In another study published in Environmental Science Europe, the UFZ researchers examined the community of micro-organisms under more stringent conditions. They investigated how the community changes when large amounts of PBSA enter the soil as well as what happens when high concentration of nitrogenous fertiliser is applied. "Large amounts of PBSA actually make the microbial community in the soil quite different", says doctoral candidate Benjawan Tanunchai and lead author of the study. With a 6% increase of PBSA in the soil, the diversity of fungal species decreased by 45% and that of archaea by 13%. On the other hand, the high load of PBSA in combination with the fertilisation of the area led to the proliferation of Fusarium solani, a widespread plant-damaging fungus.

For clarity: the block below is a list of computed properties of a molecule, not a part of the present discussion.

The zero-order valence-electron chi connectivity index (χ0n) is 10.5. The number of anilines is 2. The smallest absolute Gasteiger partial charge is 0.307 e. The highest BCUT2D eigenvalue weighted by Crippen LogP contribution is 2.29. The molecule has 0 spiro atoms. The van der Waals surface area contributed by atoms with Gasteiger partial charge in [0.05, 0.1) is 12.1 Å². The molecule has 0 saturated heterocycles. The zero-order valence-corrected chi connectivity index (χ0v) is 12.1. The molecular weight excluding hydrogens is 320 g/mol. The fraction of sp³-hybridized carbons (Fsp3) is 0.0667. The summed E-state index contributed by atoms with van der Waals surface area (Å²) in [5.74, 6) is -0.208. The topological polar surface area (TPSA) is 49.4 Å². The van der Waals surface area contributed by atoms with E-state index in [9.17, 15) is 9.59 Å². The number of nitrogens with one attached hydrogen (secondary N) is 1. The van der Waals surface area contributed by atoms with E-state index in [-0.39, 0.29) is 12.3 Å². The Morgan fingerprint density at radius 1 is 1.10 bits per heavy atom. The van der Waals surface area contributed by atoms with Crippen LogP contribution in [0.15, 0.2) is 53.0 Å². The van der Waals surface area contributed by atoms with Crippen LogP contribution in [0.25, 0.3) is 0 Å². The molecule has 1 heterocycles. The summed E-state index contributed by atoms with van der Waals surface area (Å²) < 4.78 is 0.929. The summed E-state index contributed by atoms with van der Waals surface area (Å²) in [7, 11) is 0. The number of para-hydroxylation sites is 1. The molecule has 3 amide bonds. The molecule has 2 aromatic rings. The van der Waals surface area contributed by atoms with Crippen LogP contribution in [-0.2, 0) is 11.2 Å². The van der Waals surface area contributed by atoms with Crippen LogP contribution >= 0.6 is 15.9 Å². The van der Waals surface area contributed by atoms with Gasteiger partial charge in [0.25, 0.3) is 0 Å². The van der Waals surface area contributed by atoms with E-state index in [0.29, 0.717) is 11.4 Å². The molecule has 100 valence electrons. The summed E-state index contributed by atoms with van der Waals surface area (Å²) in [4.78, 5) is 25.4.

The two UFZ studies thus yield one piece of good news and one piece of not-so-good news: PBSA in the soil can be degraded comparatively quickly and efficiently – even under future climate conditions. However, if PBSA is present in large quantities together with high concentrations of nitrogenous fertiliser, PBSA degradation can have a negative impact on agricultural production as a result of a disturbed microbial community and the increased presence of pests.
"When large amounts of plastic end up in the environment, it is never good – even if it is a biodegradable plastic", says Buscot. "The best thing would be to avoid plastic altogether. However, because this is currently an unrealistic goal, we should at least rely on biodegradable plastics everywhere possible and know as much as possible in advance about their degradation properties and consequences."